As United Airlines continues to hire, should it call back international flight attendants?

While taxpayer bailouts have protected all US airline jobs during the pandemic, United has eliminated its international crew bases and many of those flight attendants are still out of work, even though United is now hiring new flight attendants. edge. Should United hire these flight attendants even though they cannot legally work in the United States?

It’s time for United Airlines to rehire international flight attendants

First, let’s be clear. United Airlines didn’t just lay off flight attendants at bases in:

  • Frankfurt (FRA)
  • Hong Kong (HKG)
  • Tokyo (TYO)

Instead, the flight attendants were offered a transfer to a US base (or London, the last remaining non-US flight attendant base, but only if openings existed). But this required documents to work in the United States and many of these flight attendants, who were Asian or European nationals, had no such documents. Thus, they were effectively fired.


> Find out more: United Airlines closes three international flight attendant bases


Under a negotiated agreement with the Association of Flight Attendants (AFA), flight attendants at these closed international bases can still be rehired if they obtain documentation to work in the United States (or London) from here on March 31, 2023.

But as that deadline approaches, the AFA is pushing United to rehire those flight attendants regardless of their work status (i.e. reopening international bases) and issued a heartbreaking new video showing some of the faces and stories of the displaced FA:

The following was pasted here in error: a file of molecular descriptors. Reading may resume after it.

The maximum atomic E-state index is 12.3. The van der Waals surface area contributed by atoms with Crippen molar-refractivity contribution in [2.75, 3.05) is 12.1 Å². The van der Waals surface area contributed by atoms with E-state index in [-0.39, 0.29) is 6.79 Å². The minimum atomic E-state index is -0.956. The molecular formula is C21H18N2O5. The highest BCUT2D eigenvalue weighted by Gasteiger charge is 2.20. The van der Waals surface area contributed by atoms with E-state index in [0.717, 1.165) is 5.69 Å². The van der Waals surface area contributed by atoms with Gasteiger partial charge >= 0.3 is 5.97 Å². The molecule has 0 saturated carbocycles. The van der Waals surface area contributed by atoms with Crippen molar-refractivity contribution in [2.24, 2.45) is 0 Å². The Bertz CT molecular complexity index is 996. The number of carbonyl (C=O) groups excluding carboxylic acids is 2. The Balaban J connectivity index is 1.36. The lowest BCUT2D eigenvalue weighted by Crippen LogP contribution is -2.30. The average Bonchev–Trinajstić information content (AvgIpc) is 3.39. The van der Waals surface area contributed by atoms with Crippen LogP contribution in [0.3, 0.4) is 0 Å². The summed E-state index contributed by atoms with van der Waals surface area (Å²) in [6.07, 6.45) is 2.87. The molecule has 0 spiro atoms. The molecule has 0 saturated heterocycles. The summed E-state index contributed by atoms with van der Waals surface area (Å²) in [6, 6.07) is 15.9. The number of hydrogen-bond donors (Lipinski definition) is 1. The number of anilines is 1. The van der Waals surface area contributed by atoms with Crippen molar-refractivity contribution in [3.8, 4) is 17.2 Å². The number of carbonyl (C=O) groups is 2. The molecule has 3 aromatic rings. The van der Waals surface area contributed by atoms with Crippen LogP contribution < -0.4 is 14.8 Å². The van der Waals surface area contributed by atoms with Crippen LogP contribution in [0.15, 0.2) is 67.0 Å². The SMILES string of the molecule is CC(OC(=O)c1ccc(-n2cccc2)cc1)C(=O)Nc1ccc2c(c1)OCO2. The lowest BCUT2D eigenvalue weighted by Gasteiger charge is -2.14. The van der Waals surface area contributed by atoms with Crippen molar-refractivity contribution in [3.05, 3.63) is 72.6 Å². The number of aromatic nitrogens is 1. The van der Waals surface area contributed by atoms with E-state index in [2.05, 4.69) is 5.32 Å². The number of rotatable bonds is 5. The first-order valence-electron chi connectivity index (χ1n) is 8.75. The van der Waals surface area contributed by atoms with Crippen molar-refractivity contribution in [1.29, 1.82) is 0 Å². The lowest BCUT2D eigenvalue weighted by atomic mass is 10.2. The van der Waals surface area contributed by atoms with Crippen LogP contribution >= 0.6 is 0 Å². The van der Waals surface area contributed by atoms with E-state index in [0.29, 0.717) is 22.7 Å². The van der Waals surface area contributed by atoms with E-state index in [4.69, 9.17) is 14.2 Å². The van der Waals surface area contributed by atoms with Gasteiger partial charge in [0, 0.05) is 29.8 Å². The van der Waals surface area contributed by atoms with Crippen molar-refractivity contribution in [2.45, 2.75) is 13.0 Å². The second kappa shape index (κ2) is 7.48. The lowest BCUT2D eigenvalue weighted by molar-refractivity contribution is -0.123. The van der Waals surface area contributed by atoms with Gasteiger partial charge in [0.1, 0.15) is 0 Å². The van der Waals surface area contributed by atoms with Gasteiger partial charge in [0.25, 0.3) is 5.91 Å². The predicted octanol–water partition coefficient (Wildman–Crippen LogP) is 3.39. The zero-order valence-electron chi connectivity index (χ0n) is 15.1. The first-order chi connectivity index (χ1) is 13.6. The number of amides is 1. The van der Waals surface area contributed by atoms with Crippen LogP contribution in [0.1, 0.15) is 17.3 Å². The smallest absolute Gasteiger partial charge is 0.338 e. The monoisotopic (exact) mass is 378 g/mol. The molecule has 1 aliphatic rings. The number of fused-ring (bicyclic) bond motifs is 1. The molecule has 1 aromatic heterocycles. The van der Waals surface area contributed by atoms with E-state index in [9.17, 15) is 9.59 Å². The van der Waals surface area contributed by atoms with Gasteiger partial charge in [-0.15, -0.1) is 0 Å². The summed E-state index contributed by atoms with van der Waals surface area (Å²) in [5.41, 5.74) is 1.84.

Indeed, United is recruiting across the company, including new hostesses and stewards. Omar Idris, who is the head of United at Chicago O’Hare (ORD) recently noted:

“We have 500 new planes coming to United Airlines over the next few years. It’s a plane every three or four days for us, so we need people to help us run these planes.

Therefore, there is a need for these flight attendants. If not now, soon. But should United re-hire them?

My answer is yes. I realize this is a complex issue and there is some useful degree of uniformity to ensure that all flight attendants can work in the US (or UK). It is also true that the pandemic has changed the world and in East Asia United’s operations there remain weak.

But a former flight attendant based in Frankfurt put it well:

“With crew shortages everywhere, UA should bring in those excellent former flight attendants they knocked down in 2020 who had been praised for their dedicated service not only in online loyalty forums for decades before. These people would not need expensive initial training, all they need is requalification. They are scattered all over Europe. And those who were stationed at HKG and NRT are all over Asia. And many of them would start flying again today if offered. They are experienced and multilingual. Features desperately sought after by flight crews now more than ever.

United’s new slogan is ‘the good leads the way’ and although it is not legally obliged to rehire these flight attendants, it should. Many of these flight attendants have given decades to United and been cheerful and compassionate brand ambassadors in the air. Of course, their higher seniority will cost the company more, but it would be an important cornerstone in recognizing the shared sacrifice United employees have endured during the pandemic.

In terms of corporate citizenship, this gesture means much more to me than carbon offsets and electric planes.

CONCLUSION

United Airlines is hiring again, and the displaced flight attendants are knocking on the door. The coming months seem to me like the perfect time for United to show in a very tangible way that ‘good leads the way’ by re-hiring those flight attendants who have given their careers to United but (understandably) cannot get the right to work in the United States.

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